Guest Post by Alise from Papilio Prints
Everybody has that one piece of fabric that’s connected too emotionally to throw away yet too old to be worn. They are mostly stacked at the bottom of the dresser drawers or in the darkest corners of the wardrobes, where it is most likely to be never seen again.
Holding on to clothes that we do not use prove to be a complete waste if one doesn’t believe in donating or selling them. So let’s bring out the old pieces of fabric and try some crafts.
Below are the most practical and innovative ways to transfigure a pinched piece of fabric into a day to day household accessory. Out of our old fabric junkies we can make a trendy new bag, a soft pillow, a handy cleaning tool, hair bows or a pretty watch strap, or even a rag-rug.
A Trendy New Bag:
Bags are just a step away from turning into a tote to wear over your shoulder. To make a bag you need two pieces of 10 inch (25.4cm) by 5 inch (12.7cm) fabric pieces for the lining and two long pieces of fabrics to make the handles. To prepare the handles take two segments of fabrics of equal size and fold them into halves along the length. Hem along the open edges of either handles and then turn them right side outwards and iron flat. Keep the handles aside and start working on the bag. Sew the junk fabrics into two large rectangles approximately about 10 inch (25.4cm) by 5 inch (12.7cm) each and then match the sewn scrap fabric with the lining material. Slip the ends of one of the handles amidst the two sections so that the handle ends are fixed between the fabrics at the top of the tote. Hem the surface of the tote to secure the handles. Repeat the same method for the other half of the bag as well. Now take both the halves of the bag and pin them together with the lining face projecting outwards. Hem the bottom and the sides and turn the finished tote right side up.
There are numerous books available in the market like the “simply sublime bags” which contain instructions for making more than over 30 bags with very little or no sewing.
A Soft Pillow:
There are three fundamental steps one needs to follow to make great and inexpensive throw pillows. Hem two square scrap fabrics into a pocket, fill with cotton or other unused clothes and hem the top shut.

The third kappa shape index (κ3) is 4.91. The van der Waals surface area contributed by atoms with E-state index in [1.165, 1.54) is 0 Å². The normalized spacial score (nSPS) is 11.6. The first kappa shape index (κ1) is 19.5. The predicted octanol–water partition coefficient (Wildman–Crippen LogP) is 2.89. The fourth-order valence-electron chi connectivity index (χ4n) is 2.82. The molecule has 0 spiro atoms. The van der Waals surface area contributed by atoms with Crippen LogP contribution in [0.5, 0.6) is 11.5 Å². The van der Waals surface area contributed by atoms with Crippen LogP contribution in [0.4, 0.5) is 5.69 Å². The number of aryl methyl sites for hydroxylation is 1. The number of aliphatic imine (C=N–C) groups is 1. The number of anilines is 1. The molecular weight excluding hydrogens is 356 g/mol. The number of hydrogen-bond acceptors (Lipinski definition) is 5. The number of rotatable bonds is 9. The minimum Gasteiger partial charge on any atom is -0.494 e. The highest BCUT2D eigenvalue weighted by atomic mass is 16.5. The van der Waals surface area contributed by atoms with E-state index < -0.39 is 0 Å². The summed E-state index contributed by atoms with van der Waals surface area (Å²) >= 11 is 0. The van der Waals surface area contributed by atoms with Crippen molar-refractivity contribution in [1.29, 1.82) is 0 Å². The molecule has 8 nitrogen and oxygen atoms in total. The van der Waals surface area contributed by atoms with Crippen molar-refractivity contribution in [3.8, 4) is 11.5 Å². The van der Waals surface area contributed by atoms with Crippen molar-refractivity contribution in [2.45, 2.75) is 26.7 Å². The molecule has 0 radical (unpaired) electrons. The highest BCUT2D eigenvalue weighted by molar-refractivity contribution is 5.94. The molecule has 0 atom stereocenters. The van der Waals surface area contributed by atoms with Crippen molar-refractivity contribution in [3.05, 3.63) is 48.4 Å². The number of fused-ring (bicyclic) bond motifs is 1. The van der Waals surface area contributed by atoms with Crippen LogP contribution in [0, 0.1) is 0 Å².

Firstly, assemble a pile of fabric scraps, material for the stuffing, a needle and a thread. Organise the scarp fabrics into a desired shape. The easiest method to achieve a proportional shape is to cut scraps of equal sizes. Now sew the scraps together which becomes the front panel repeat the same for the back panel . Then place the panels flat with the inside facing outside and use pins to hold them together.
Next, hem along the three sides of the pillow, continue sewing the fourth side leaving a small hole to fit the stuffing. Now turn the sewn fabric right side up and start stuffing. Now sew the hole shut.
A Handy Cleaning Tool:
You can use old T-shirts or tank tops to make cleaning tools. To start with, place the fabric flat and cut off all extremities like sleeves or straps to attain a square or a rectangle shape then stain every 10 inches of the rag with a sewing crayon. Shred the rags in the marked places. Tear in straight lines.
Choose fabrics made of cotton flannel or any other lint free material so they don’t leave trails while cleaning. A nice light weight rag is perfect for dusting. To increase the lives of the rags sew the edges to abstain them from fraying. Thin materials also do well for polishing metals.
Pretty hair bows can be made at home with no expenses using your scrap fabrics.
- Making the bow base:
Firstly enfold the biggest square of the fabric into half along the length. Keep the wrong side up and sew a straight stitch that doesn’t have the fold, pin the fabric and turn the fabric right side out. Clasp both corners of the side seam and flip the fabric so the ends correspond with the corners. After getting the side seam edges lined with two pins, the current seam should be in the middle of the fabric square. Now fold the rectangle into half along the width and close the edges with a stitch. Turn the right side out and keep aside.
- Making a bow cincher:
A bow cincher is a little piece of cloth that divides the bow. The technique of making a cincher is similar as that of a bow base. Fold a 3 ½ inch (9 cm) by 2 ½ inch (6,5cm) piece of rag into half along the length and pin it. Sew along the edges and close it. Turn the right side out. Fold it into half again and stitch the bottom edges to close.
- Putting 1 and 2 together:
Take the bow base and pinch the middle of the square using your thumb and the middle finger to make a pleat. Pin the centre of the bows to secure the pleats. Press the pleats together towards the corners of the bows and slide them through the clincher loop. Pull the fabric inwards until it reaches the center of the bow. A perfect hair bow is ready.
A Rag Rug:
Crafting an inexpensive rug using unused fabric takes just a few minutes. First bring a non-slip rubber mat and cut it into a desired size and shape. Cut your rag fabric into 1 inch (2.5cm) by 4 inch (10cm) strips. You can use a single or multiple colours to coordinate the pattern. A rotary cutter will make cutting the fabric strips easier. Use a pair of tweesers and pull the fabric strips through two holes in the mat making sure the strips cross under the corners in between the squares. You can now tie the two ends of the strips.
Recycling makes use of fabric that would be thrown in the junkyard by collecting trash. Recycling helps the environment by reducing the amount of thrash thrown out. It also helps to conserve natural resources by curtailing mining and saving energy. Therefore recycling household waste can be a crucial step for sustainability.
This is not a sponsored post, though it is a guest post that contains outbound links not affiliated with KraftiMama.com.